Mitochondrial dysfunction in Parkinson disease: evidence in mutant PARK2 fibroblasts.

Zanellati MC, Monti V, Barzaghi C, Reale C, Nardocci N, Albanese A, Valente EM, Ghezzi D, Garavaglia B - Front Genet (2015)

Mitochondrial function. (A–D) The z-score values (dots) for basal oxygen consumption (OCR-B), maximal respiration rate (MRR), ATP amount, OCR-B minus OCR-O, are shown for control and mutant fibroblasts. Three independent experiments, each with 16 replicates, were performed. One-Way ANOVA followed by Tukey test was used (controls vs. mutant). (A) Mutant fibroblasts exhibited a significant increment of oxygen consumption. Pt1: p < 0.01 vs. Ct1,Ct2,Ct3,Ct4. Pt2: p < 0.05 vs. Ct1; p < 0.01 vs. Ct3. Pt3: p < 0.05 vs. Ct1; p < 0.01 vs. Ct3, Ct4. Pt4: p < 0.05 vs. Ct1, Ct4; p < 0.01 vs. Ct3. (B) With the exception of Pt3, mutant cells showed a higher MRR. Pt1, Pt2, Pt4: p < 0.01 vs. each Ct. (C) Analysis of ATP cellular levels showed a significant reduction in all mutant fibroblasts respect to controls. Pt1, Pt2, Pt4: p < 0.01 vs. each Ct; Pt3: p < 0.05 vs. Ct1, Ct2; p < 0.01 vs. Ct3, Ct4. (D) The difference between OCR-B and OCR-O has a trend toward reduction in mutant fibroblasts respect to controls. Pt1: p < 0.05 vs. Ct4; Pt2, Pt3, Pt4: p < 0.05 vs. Ct1, Ct2, Ct4.
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Related In: Results  -  Collection

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Figure 2: Mitochondrial function. (A–D) The z-score values (dots) for basal oxygen consumption (OCR-B), maximal respiration rate (MRR), ATP amount, OCR-B minus OCR-O, are shown for control and mutant fibroblasts. Three independent experiments, each with 16 replicates, were performed. One-Way ANOVA followed by Tukey test was used (controls vs. mutant). (A) Mutant fibroblasts exhibited a significant increment of oxygen consumption. Pt1: p < 0.01 vs. Ct1,Ct2,Ct3,Ct4. Pt2: p < 0.05 vs. Ct1; p < 0.01 vs. Ct3. Pt3: p < 0.05 vs. Ct1; p < 0.01 vs. Ct3, Ct4. Pt4: p < 0.05 vs. Ct1, Ct4; p < 0.01 vs. Ct3. (B) With the exception of Pt3, mutant cells showed a higher MRR. Pt1, Pt2, Pt4: p < 0.01 vs. each Ct. (C) Analysis of ATP cellular levels showed a significant reduction in all mutant fibroblasts respect to controls. Pt1, Pt2, Pt4: p < 0.01 vs. each Ct; Pt3: p < 0.05 vs. Ct1, Ct2; p < 0.01 vs. Ct3, Ct4. (D) The difference between OCR-B and OCR-O has a trend toward reduction in mutant fibroblasts respect to controls. Pt1: p < 0.05 vs. Ct4; Pt2, Pt3, Pt4: p < 0.05 vs. Ct1, Ct2, Ct4.
Mentions: In order to investigate mitochondrial bioenergetics status, we evaluated respiration and extracellular acidification by microscale oxyghraphy. We consistently observed a significant increment of oxygen consumption (basal OCR-B) in all mutant samples respect to controls (Figure 2A). Also the ratio OCR/ECAR was higher in mutant respect to controls whereas ECAR data was comparable between controls and mutant cells (Supplementary Figures S2A,B), indicating that metabolism of mutant cells did not shift toward glycolysis and that oxygen consumption alteration was directly linked to electron transfer chain activity. Similarly, MRR which is an index of electronic chain transport efficiency, was higher than controls in all mutant fibroblasts, except for Pt3 (Figure 2B). These findings indicated that mutant cells forced the activity of the respiratory chain in order to produce energy.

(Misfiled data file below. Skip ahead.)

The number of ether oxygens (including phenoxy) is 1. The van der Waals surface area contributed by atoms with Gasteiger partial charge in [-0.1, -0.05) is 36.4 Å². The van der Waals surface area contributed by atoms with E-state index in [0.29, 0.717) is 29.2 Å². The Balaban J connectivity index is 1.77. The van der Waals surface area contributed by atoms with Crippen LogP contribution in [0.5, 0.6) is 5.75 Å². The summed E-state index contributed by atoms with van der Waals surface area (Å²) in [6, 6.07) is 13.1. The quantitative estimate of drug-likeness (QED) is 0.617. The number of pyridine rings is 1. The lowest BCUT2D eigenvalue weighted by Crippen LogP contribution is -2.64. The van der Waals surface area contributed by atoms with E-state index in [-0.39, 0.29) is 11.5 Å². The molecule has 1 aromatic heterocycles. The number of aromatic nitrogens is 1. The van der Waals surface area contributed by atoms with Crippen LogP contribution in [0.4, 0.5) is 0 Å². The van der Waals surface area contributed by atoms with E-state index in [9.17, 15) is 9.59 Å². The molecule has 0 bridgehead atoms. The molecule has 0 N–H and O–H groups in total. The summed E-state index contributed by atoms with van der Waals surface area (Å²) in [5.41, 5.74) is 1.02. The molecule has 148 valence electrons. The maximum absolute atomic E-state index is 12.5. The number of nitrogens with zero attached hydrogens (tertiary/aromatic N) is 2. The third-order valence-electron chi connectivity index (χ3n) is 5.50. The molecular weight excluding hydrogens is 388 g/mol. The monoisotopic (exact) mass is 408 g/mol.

Bottom Line: The mitochondrial network was comparable between mutant and control cells but, interestingly, a "chain-like" network was found only in mutant fibroblasts.The absence of mitochondrial fragmentation in mutant Parkin fibroblasts could results in accumulation of damaged mitochondria not targeted to mitophagy.This condition should increase the oxidative stress and lead to cellular dysfunction and death.

View Article: PubMed Central - PubMed

Affiliation: Unit of Molecular Neurogenetics - Pierfranco and Luisa Mariani Center for the Study of Mitochondrial Disorders in Children, Foundation of the Carlo Besta Neurological Institute IRCCS, Milan, Italy.

ABSTRACT
Mutations in PARK2, encoding Parkin, cause an autosomal recessive form of juvenile Parkinson Disease (JPD). The aim of the present study was to investigate the impact of PARK2 mutations on mitochondrial function and morphology in human skin fibroblasts. We analyzed cells obtained from four patients clinically characterized by JPD, harboring recessive mutations in PARK2. By quantitative PCR we found a reduction (<50%) of PARK2 transcript in all patients but one; however Western Blot analysis demonstrated the virtual absence of Parkin protein in all mutant fibroblasts. Respiration assays showed an increment of oxygen consumption, which was uncoupled to ATP cellular levels. This finding was probably due to presence of altered mitochondrial membrane potential (ΔΨm), confirmed by JC-1 analysis. The mitochondrial network was comparable between mutant and control cells but, interestingly, a "chain-like" network was found only in mutant fibroblasts. Dissipation of ΔΨm usually leads to mitochondrial fragmentation in healthy cells and eventually to mitophagy; however, this behavior was not observed in patients' fibroblasts. The absence of mitochondrial fragmentation in mutant Parkin fibroblasts could results in accumulation of damaged mitochondria not targeted to mitophagy. This condition should increase the oxidative stress and lead to cellular dysfunction and death. Our results suggest that PARK2 mutations cause mitochondrial impairment, in particular reduction in ATP cellular levels and alteration of ΔΨm, even in non-neuronal cells and confirm the hypothesis that Parkin holds a pivotal role in pro-fission events.

No MeSH data available.


Related in: MedlinePlus